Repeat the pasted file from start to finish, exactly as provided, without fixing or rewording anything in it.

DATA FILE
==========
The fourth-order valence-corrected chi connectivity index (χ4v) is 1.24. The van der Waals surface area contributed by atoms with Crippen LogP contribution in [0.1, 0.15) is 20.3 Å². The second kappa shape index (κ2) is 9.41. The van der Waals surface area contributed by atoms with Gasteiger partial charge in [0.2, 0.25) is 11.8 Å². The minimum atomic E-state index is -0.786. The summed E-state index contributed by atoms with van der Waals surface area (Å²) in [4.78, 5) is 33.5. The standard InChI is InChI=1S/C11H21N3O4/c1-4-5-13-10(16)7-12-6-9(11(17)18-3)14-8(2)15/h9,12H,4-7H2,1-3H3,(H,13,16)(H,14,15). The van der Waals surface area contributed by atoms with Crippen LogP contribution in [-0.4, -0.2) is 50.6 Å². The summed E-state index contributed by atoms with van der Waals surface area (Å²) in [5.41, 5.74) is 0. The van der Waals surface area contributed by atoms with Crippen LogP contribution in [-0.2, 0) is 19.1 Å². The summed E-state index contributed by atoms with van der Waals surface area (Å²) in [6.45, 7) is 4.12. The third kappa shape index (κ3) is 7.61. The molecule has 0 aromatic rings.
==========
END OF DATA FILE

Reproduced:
The fourth-order valence-corrected chi connectivity index (χ4v) is 1.24. The van der Waals surface area contributed by atoms with Crippen LogP contribution in [0.1, 0.15) is 20.3 Å². The second kappa shape index (κ2) is 9.41. The van der Waals surface area contributed by atoms with Gasteiger partial charge in [0.2, 0.25) is 11.8 Å². The minimum atomic E-state index is -0.786. The summed E-state index contributed by atoms with van der Waals surface area (Å²) in [4.78, 5) is 33.5. The standard InChI is InChI=1S/C11H21N3O4/c1-4-5-13-10(16)7-12-6-9(11(17)18-3)14-8(2)15/h9,12H,4-7H2,1-3H3,(H,13,16)(H,14,15). The van der Waals surface area contributed by atoms with Crippen LogP contribution in [-0.4, -0.2) is 50.6 Å². The summed E-state index contributed by atoms with van der Waals surface area (Å²) in [5.41, 5.74) is 0. The van der Waals surface area contributed by atoms with Crippen LogP contribution in [-0.2, 0) is 19.1 Å². The summed E-state index contributed by atoms with van der Waals surface area (Å²) in [6.45, 7) is 4.12. The third kappa shape index (κ3) is 7.61. The molecule has 0 aromatic rings.